The decision is little more than a gesture. While it is true that it is the people of the US that will elect the representatives and leaders, and that should have the most power, in the end, the blueprint for the system of government was the result of that handful of representatives.

The people of the US vs. the citizens of the US

Finally, we have to look at the word “people” here rather than the word “citizens.” Some suggest that the term people of the United States only refers to those that have citizenship status. In other words, this would reinforce the idea that the rights and clauses within are only related to those with legal status in the country. However, the term “people” ‘s broadness is also a great way of ensuring that everyone from each state is included. That means men, women, and children from all aspects of society.

Original copy of US constitution

Any Color Or Race

We could also assume that this could mean “people” of any color or race. This is where the vagueness of language in the preamble, as with the constitution more generally, becomes dangerous. It is easy to make assumptions if you don’t have a more cynical outlook. In the preamble case, it is clear that the Native Americans outside of the 13 states weren’t classed as people of the United States. It wasn’t long before the nation worked on the process of “advancing” and “civilizing” Natives and creating treaties to acquire their land.

Of course, over the centuries, amendments would alter the constitution to ensure that specific groups achieved equal rights, such as the rights of those previously enslaved in the US or the rights of women to vote. However, the use of people instead of citizens does imply that those creating the constitution were speaking to everyone within the country.

Model of We the People
Wooden model showing the words We the People from the US Constitution.

We the people: citizens, representatives, society, or something else?

Whatever the underlying reason for this choice of words, the phrase “we the people” has become engrained in American politics and culture. Thus, we can continue to debate the original purpose of those words while also appreciating their impact, regardless of initial intentions.

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3 Responses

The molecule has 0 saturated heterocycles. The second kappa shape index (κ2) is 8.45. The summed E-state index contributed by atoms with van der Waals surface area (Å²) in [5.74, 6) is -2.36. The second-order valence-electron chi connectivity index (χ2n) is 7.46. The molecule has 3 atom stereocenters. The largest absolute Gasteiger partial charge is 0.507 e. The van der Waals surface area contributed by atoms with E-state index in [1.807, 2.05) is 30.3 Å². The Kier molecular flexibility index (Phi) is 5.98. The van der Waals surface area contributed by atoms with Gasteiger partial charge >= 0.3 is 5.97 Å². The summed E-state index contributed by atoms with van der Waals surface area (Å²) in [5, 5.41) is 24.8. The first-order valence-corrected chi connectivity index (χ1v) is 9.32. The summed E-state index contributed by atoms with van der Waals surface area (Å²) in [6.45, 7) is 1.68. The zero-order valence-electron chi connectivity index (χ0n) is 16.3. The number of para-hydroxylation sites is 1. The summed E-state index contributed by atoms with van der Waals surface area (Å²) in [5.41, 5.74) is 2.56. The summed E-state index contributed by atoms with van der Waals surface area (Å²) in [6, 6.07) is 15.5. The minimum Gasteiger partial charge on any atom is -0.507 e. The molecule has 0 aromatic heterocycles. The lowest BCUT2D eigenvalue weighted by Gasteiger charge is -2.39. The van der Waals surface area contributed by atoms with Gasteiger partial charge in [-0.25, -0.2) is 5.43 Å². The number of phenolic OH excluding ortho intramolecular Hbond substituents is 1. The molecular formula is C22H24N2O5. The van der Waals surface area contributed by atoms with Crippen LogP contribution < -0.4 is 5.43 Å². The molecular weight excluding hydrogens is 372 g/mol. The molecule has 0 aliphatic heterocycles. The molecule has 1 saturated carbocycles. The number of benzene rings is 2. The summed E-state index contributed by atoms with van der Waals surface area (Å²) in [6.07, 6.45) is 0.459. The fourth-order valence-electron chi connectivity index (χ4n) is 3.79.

1. It is a common misconception of the people in government. ( at this date and time ) the left thanks that it is just a guideline or an out a date document. I also believe they believe they were above the people of the United States of America. If that is the case they are not part of us “we the people“
    That is my opinion granted by the first amendment and protected by the second

    American patriot,
    Phillip Trueblood

    1. you didn’t make this statement to satisfy a political group, but to individuals . All of the common folks in US know when they are being talked to or talked at. There are those of us that understand when someone is serving, and when someone is controlling . One understands the individuals life and the other only understands their authority to control groups to effect their own ( holier then u) superior ideas. One identifies with inalienable rights of the republic, which come from God, and those that are imposed on us by a mob who demonizes those who stand for individual freedom to chose to do what is right according to what our creator says not according to what people who elevate their subjective opinions above God’s solid facts.

  2. WE THE PEOPLE has to me always meant THE CITIZENRY who has the power to elect the officials at
    all levels whether it be Town, City, State or Federal Level. All of which become CUSTODIANS for All.
    proving to me he is so out of touch with our founding documents and the Citizenry and the entire
    Democratic Party.